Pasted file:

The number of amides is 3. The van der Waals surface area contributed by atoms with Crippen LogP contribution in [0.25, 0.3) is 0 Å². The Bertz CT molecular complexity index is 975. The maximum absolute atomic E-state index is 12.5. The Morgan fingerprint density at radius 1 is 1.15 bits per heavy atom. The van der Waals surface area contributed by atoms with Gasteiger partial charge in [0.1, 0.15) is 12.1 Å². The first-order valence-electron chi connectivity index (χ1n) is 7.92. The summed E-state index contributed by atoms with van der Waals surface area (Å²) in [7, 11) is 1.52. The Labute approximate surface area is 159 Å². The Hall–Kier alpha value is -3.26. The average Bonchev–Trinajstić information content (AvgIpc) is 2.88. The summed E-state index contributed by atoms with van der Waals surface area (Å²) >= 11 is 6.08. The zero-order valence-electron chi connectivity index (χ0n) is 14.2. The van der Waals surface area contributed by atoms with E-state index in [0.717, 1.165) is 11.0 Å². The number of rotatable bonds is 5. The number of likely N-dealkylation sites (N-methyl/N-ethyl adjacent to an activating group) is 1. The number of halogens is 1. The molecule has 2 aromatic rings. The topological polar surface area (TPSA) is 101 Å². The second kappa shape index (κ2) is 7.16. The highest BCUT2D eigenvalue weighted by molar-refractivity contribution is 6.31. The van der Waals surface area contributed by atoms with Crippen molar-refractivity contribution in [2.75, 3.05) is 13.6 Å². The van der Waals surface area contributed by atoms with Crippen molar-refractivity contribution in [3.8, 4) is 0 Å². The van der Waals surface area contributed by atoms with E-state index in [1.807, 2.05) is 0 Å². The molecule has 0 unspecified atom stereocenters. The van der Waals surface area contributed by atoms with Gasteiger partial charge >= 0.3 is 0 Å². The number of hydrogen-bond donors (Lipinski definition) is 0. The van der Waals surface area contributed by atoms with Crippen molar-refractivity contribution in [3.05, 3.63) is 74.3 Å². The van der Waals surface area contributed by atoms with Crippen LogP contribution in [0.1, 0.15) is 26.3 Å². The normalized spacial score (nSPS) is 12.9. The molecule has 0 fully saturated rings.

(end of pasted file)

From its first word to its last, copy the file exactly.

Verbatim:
The number of amides is 3. The van der Waals surface area contributed by atoms with Crippen LogP contribution in [0.25, 0.3) is 0 Å². The Bertz CT molecular complexity index is 975. The maximum absolute atomic E-state index is 12.5. The Morgan fingerprint density at radius 1 is 1.15 bits per heavy atom. The van der Waals surface area contributed by atoms with Gasteiger partial charge in [0.1, 0.15) is 12.1 Å². The first-order valence-electron chi connectivity index (χ1n) is 7.92. The summed E-state index contributed by atoms with van der Waals surface area (Å²) in [7, 11) is 1.52. The Labute approximate surface area is 159 Å². The Hall–Kier alpha value is -3.26. The average Bonchev–Trinajstić information content (AvgIpc) is 2.88. The summed E-state index contributed by atoms with van der Waals surface area (Å²) >= 11 is 6.08. The zero-order valence-electron chi connectivity index (χ0n) is 14.2. The van der Waals surface area contributed by atoms with E-state index in [0.717, 1.165) is 11.0 Å². The number of rotatable bonds is 5. The number of likely N-dealkylation sites (N-methyl/N-ethyl adjacent to an activating group) is 1. The number of halogens is 1. The molecule has 2 aromatic rings. The topological polar surface area (TPSA) is 101 Å². The second kappa shape index (κ2) is 7.16. The highest BCUT2D eigenvalue weighted by molar-refractivity contribution is 6.31. The van der Waals surface area contributed by atoms with Crippen molar-refractivity contribution in [2.75, 3.05) is 13.6 Å². The van der Waals surface area contributed by atoms with Crippen molar-refractivity contribution in [3.8, 4) is 0 Å². The van der Waals surface area contributed by atoms with E-state index in [1.807, 2.05) is 0 Å². The molecule has 0 unspecified atom stereocenters. The van der Waals surface area contributed by atoms with Gasteiger partial charge >= 0.3 is 0 Å². The number of hydrogen-bond donors (Lipinski definition) is 0. The van der Waals surface area contributed by atoms with Crippen molar-refractivity contribution in [3.05, 3.63) is 74.3 Å². The van der Waals surface area contributed by atoms with Crippen LogP contribution in [0.1, 0.15) is 26.3 Å². The normalized spacial score (nSPS) is 12.9. The molecule has 0 fully saturated rings.